Besides Neiman Marcus, the Walnut Creek Council also voted on two downtown venues that dispense mind-altering substances: 1515 and C3 Collective

The City Council agreed at its meeting Tuesday night to allow 1515 Restaurant Bar and Lounge to extend its hours to 1 a.m. after hearing from Tony and Jack Dudum, the son-and-father owners. Tony and Jack Dudum, and their supporters, made the case that the city should support local business owners in light of the tough economy.

The Dudums said that their North Main Street business, which serves food and dispenses cocktails, beer, wine (containing the drug, alcohol), is a classy operation that caters to a more mature, upscale crowd—unlike, I suppose, other bars and clubs that cater to wild, drunken 20somethings. As in their appearance at the July 23 Planning Commission meeting, the Dudum duo talked about their profile in the community; being long-time local residents who care about Walnut Creek and its success, and of their desire to give back to the community by hosting charitable events.

The Council was amenable to allowing 1515 to extend its hours from 12:30 a.m. to 1 a.m. after the Dudums rescinded their request to stay open until 1:45 and to provide dancing and live entertainment. The Dudums agreed to scale back their appeal as a way of showing good faith in working with the city, which, by the way, is in the midst of trying to figure out—through a task force—how it regulates and polices all its liquor-dispensing restaurants and clubs in downtown.

And, yes, I’m sure I’ll get some flak for referring to 1515 as dispensing “mind-altering” substances. Then again, what is alcohol, if not a mind-altering substance?

As I’ve said before, it’s my drug of choice, and I’ll even be at Walnut Creek’s Fall Wine Walk this evening, tasting some nice wine—that’s right, ingesting my drug of choice—at this Downtown Business Association-hosted fundraiser for local schools.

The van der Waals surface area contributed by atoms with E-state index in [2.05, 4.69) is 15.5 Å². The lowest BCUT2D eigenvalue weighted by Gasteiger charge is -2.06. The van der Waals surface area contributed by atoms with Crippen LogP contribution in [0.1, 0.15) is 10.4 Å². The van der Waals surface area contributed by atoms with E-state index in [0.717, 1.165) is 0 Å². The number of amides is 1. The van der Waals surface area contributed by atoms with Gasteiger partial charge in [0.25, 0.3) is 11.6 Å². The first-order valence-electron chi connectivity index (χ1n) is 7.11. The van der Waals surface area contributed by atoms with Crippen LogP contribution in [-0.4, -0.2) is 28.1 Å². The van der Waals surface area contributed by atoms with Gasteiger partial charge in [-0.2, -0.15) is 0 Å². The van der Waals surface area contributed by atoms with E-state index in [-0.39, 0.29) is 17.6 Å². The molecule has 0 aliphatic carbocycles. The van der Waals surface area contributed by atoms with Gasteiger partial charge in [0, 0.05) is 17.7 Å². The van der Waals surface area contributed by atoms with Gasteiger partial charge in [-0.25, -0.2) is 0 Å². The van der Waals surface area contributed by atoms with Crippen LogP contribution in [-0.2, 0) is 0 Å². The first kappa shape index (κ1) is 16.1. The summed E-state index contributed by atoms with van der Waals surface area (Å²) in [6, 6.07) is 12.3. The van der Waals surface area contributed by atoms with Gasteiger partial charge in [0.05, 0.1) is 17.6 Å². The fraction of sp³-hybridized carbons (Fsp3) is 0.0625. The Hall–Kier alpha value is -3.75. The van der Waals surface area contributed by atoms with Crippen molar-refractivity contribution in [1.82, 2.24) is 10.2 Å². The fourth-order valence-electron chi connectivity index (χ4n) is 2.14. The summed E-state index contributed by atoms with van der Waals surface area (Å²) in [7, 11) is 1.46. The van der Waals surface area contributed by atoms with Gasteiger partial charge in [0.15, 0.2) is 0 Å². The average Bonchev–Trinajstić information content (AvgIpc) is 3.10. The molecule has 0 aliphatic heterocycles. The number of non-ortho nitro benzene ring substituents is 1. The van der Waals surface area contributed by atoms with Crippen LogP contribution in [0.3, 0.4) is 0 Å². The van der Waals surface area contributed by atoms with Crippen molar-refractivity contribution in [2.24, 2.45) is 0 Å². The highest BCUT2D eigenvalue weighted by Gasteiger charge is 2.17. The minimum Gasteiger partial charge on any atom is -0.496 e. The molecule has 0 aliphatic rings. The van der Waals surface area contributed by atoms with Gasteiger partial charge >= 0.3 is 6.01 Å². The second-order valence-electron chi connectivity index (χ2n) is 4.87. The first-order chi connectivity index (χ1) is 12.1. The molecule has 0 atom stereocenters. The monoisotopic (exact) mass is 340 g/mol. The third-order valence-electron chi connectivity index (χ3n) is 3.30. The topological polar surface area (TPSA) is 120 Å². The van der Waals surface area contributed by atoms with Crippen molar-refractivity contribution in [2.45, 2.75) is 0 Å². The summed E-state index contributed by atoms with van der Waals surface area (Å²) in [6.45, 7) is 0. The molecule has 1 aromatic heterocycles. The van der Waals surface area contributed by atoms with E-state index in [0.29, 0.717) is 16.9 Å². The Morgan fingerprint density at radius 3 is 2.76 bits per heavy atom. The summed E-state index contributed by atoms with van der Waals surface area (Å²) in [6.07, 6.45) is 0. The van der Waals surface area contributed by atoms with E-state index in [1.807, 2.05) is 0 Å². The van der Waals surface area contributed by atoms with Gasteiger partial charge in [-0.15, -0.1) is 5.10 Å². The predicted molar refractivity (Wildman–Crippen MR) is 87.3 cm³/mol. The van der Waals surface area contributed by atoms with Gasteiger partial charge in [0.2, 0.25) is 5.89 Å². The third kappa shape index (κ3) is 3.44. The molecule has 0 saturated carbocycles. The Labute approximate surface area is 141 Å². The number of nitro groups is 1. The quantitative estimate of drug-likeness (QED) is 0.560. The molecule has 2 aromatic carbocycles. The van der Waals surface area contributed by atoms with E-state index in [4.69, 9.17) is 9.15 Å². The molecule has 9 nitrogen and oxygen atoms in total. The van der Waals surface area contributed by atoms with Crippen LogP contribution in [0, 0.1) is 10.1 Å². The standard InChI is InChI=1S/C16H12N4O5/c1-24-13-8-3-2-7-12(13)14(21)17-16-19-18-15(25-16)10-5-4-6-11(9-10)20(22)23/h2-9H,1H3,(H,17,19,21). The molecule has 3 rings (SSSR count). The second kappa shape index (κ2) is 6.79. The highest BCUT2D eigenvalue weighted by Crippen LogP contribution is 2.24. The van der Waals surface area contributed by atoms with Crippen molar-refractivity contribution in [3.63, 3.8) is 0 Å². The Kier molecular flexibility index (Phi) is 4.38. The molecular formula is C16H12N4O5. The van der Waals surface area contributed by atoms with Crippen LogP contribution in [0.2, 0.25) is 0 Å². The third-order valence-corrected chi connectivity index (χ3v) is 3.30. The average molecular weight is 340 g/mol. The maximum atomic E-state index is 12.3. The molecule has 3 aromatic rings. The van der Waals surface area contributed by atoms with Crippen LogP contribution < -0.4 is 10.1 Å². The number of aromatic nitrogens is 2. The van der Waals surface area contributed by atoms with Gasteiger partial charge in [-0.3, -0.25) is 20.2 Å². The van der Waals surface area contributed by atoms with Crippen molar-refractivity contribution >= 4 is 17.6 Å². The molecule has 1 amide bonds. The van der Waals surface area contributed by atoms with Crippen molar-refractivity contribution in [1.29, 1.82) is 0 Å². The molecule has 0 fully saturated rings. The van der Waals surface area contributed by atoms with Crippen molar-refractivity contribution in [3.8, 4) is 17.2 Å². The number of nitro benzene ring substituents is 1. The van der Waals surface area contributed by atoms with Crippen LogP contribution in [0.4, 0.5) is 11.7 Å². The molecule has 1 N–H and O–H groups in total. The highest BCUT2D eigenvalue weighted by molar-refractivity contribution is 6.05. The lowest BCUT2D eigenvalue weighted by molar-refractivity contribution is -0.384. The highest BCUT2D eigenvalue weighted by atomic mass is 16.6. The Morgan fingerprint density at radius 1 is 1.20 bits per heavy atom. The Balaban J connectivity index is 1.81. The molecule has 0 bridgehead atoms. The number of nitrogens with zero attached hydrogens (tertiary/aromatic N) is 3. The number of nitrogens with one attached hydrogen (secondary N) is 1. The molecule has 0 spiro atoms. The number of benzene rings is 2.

And, sure, I bet you can see where I’ll be heading now and in the future with this debate about the presence of Walnut Creek’s medical marijuana dispensary, C3 Collective.

Onto the C3 Collective issue, in which the Council voted to set up a staff “work group” to study options for regulating medical marijuana dispensaries in town.

Last night’s discussion brought out quite a crowd of speakers, including a gentleman who said that he would soon submit an application to the city to open a second pot club in town.

Most of the other speakers were medical cannabis users, and most lived in Walnut Creek or nearby towns. Two were Rossmoor residents, who said that C3 Collective, which opened this summer on Oakland Boulevard, offers an important product for locals who suffer chronic pain and other discomfort from cancer and other medical conditions. Some said they would prefer to use marijuana to alleviate their pain symptoms than more “toxic” mainstream drugs like Vicodin and Oxycontin.

One speaker, who lives in the neighborhood around Oakland Boulevard, expressed concern about the nuisance crime and riff-raff this dispensary might attract.

But another speaker pointed out—rightly—that 1515 Restaurant and other alcohol-dispensing establishments in downtown had long attracted their share of riff-raff and nuisance crimes. In fact, in the city staff report for Tuesday night’s City Council consideration of 1515 Restaurant’s appeal, police noted that riffraff and nuisance behavior at 1515 in a month-long period had required police attention a total of seven times.

In one case, agents from the state Alcoholic Beverage Control (what were they doing at 1515, by the way?) arrested a customer for public intoxication and had to call police when other drunken customers tried to interfere with the arrest. In another case, in late July, a resident called to say that he had to go to 1515 to pick up his very boozed-up daughter, who could no longer speak or walk and had to be carried to the car. The man said the 1515 staff had over-served his daughter.

So far, according to C3 Collective staff, police have not had to respond to their dispensary for such incidents. And C3 CEO Brian Hyman has insisted, at the Council meeting, and in a conversation with yours truly, that he operates within the state Justice Department guidelines for medical cannabis dispensaries. He adds that more than 60 percent of his clients are 40 years and older and 35 percent are women. Fewer than 10 percent are under the age of 21, and he mentioned a couple of incidents in which local teenagers, armed not with marijuana prescriptions but just with driver’s licenses—duh!—tried to come into C3 Collective and buy pot. They were politely turned away.

Well, the presence of C3 Collective raises a whole host of issues that the city must study—legal, zoning, crime, and the overall appropriateness of such a business in the city. The staff will take several months to complete their study, completing it, at the earliest, in March. The results should help the Council make a final decision on whether to allow C3 Collective or any other dispensary to set up shop in town.